It is possible that conflicting reports of memory deficits being present and effort measures being passed or failed by MDD individuals is related to the samples from which study volunteers are drawn, methods by which depression is classified, presence of comorbid condition(s), possibility of primary and secondary gain, sample size, or other methodological differences. Thus, there is the possibility that significant relationships between performance on measures of dissimulation and depressive symptomatology reflect sampling bias related to medico-legal contexts. It appears that there is a greater likelihood that the presence of depressive symptoms in a neuropsychology clinic setting, where primary and secondary gain may be present, results in a much different sample than of those with MDD who are volunteers or are being seen in non-neuropsychology clinic settings. It may be that the presence and opportunity for gain, and not diagnosis, is the operational driving mechanism in these cases, as failure rates on formal measures of effort are high across TBI, pain, and psychiatric diagnoses in neuropsychology clinic settings (Gervais et al., 2004; Greve, Ord, Curtis, Bianchini, & Brennan, 2008; Slick, Hopp, Strauss, & Spellacy, 1996).

Apart from the mixed and apparently conflicting reports of cognitive dysfunction in MDD, increasing evidence is emerging about the neurobiological underpinnings of cognitive decrements that have been reported. Findings of memory decrements among individuals with MDD are supported by evidence of hippocampal atrophy among individuals with MDD (Bremner et al., 2000; van der Flier et al., 2004). Further, Sheline, Wang, Gado, Csernansky, and Vannier (1996) found that the degree of volume loss correlated with months of untreated illness, and others have hypothesized that glucocorticoid toxicity contributes to volume loss in the hippocampus and subsequent memory problems (Bremner & Narayan, 1998; Sapolsky, 1985). One recent meta-analysis of hippocampal volume in MDD reported that children and middle-aged or older adults with more than one episode and greater than 2 years of illness exhibited less hippocampal volume when compared with controls (McKinnon, Yucel, Nazarov, & MacQueen, 2009), while an older meta-analysis reported average volume loss of 8% on the left and 10% on the right across studies (Videbech & Ravnkilde, 2004).

There is also ample evidence to conclude that cognitive dysfunction among individuals with MDD might serve as a reflection of neural abnormalities within frontal-limbic circuits, including amygdala, hippocampus, subgenual and rostral anterior cingulate gyrus, and dorsolateral prefrontal cortex (Drevets & Raichle, 1992; Grimm et al., 2008; Hamilton, Siemer, & Gotlib, 2008; Hastings, Parsey, Oquendo, Arango, & Mann, 2004; Langenecker et al., 2007; Neumeister et al., 2006; Sheline, Sanghavi, Mintun, & Gado, 1999; van Eijindhoven et al., 2009). These circuits are critically important in the performance of learning and memory tasks (Bremner & Narayan, 1998; Johnson, Schmitz, Asthana, Gluck, & Myers, 2008; Schachter, Savage, Alpert, Rauch, & Albert, 1996; Squire, 1992). Structural and functional disruption to neural circuitry has also been related to performance decrements on cognitive measures among individuals with MDD (Sheline et al., 1999) and as negatively predictive of response to antidepressant medication (i.e., s-citalopram) in MDD (Langenecker et al., 2007).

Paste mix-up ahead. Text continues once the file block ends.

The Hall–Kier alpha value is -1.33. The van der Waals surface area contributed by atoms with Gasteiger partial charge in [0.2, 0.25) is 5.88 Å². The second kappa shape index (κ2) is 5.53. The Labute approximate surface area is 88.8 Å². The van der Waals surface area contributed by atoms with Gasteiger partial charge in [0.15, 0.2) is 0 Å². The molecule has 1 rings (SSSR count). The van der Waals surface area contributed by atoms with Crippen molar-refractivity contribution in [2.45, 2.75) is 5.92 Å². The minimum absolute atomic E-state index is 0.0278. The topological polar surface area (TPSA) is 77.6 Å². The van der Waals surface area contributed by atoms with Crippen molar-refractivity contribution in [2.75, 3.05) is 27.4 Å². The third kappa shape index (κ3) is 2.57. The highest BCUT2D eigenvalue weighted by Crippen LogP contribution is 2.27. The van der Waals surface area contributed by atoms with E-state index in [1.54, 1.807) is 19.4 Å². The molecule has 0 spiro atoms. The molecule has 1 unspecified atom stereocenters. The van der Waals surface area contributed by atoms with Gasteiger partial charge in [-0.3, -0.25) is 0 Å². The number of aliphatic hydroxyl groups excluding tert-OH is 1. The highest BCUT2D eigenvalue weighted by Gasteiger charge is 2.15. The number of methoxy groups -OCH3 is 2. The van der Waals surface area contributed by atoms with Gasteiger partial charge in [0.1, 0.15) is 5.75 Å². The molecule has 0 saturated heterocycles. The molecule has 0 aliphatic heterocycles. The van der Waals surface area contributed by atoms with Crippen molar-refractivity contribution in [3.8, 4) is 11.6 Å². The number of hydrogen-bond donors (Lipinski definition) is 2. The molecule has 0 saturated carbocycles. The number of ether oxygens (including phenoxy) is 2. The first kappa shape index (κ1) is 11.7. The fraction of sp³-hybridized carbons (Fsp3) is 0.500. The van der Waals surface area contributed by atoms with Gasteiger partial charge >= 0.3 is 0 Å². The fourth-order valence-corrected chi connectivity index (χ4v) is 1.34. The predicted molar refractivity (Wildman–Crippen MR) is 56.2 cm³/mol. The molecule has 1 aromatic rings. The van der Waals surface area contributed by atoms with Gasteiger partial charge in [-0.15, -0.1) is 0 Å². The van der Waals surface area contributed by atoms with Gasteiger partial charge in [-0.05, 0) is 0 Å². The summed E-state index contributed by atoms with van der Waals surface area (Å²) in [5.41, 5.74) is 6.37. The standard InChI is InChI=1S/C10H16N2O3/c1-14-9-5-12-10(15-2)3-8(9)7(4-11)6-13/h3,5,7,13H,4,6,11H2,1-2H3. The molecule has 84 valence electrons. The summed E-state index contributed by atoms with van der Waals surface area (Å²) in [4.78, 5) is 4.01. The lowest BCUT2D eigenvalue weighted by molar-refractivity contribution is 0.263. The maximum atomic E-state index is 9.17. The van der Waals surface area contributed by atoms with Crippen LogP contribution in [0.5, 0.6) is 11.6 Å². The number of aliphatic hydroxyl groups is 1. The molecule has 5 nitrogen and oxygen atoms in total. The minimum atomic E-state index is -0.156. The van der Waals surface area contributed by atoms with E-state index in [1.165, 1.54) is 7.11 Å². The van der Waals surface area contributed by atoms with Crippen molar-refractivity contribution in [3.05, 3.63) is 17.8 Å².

The current study was designed to test the proposition that memory difficulties are present in moderate to severe MDD (verified with SCID; First, Spitzer, & Gibbon, 1995) and that these decrements in learning and memory are not the result of suboptimal effort. A critical question is whether previously mixed reports of memory difficulties in MDD are related to the sample collected, whether the sample was actually diagnosed with MDD or not, whether a comorbid diagnosis or rule-out diagnosis was present, whether primary or secondary gain was present, whether formal effort measures were used, the specific cognitive tests used, and sample size. This appears to be a critical gap in the literature. For the current study, we tested whether SCID verified MDD is associated with a higher than the normal level of dissimulation, and/or whether dissimulation sufficiently explains poor memory performance among individuals with MDD. We hypothesized that MDD and healthy control (HC) subjects would perform equivalently on a measure of dissimulation, but that MDD subjects would perform more poorly than the HC subjects on an auditory serial learning and memory task. By using a more homogeneous, paid volunteer sample with SCID-verified MDD, we attempted to address the question of whether MDD, absent many of the previously reported confounding features, could be related to intact effort and impaired memory ability.

Methods

Participants

Seventy-seven subjects participated in the study, including 45 with MDD and 32 HC, after matching the two groups for age and education level. Three of the MDD individuals had previously undergone ECT more than 7 months prior to their study participation, which was considered sufficient interim time for inclusion (seeSemkovska & McLoughlin, 2010). Subjects were recruited from outpatient clinics, participant databases, and community advertisement. The HC and MDD participants were all community dwelling volunteers, recruited from the same community using the same advertisements and reimbursed at the same rate. MDD participants were also made aware of study opportunities in outpatient psychiatry and primary care clinics through use of flyers and bulletins.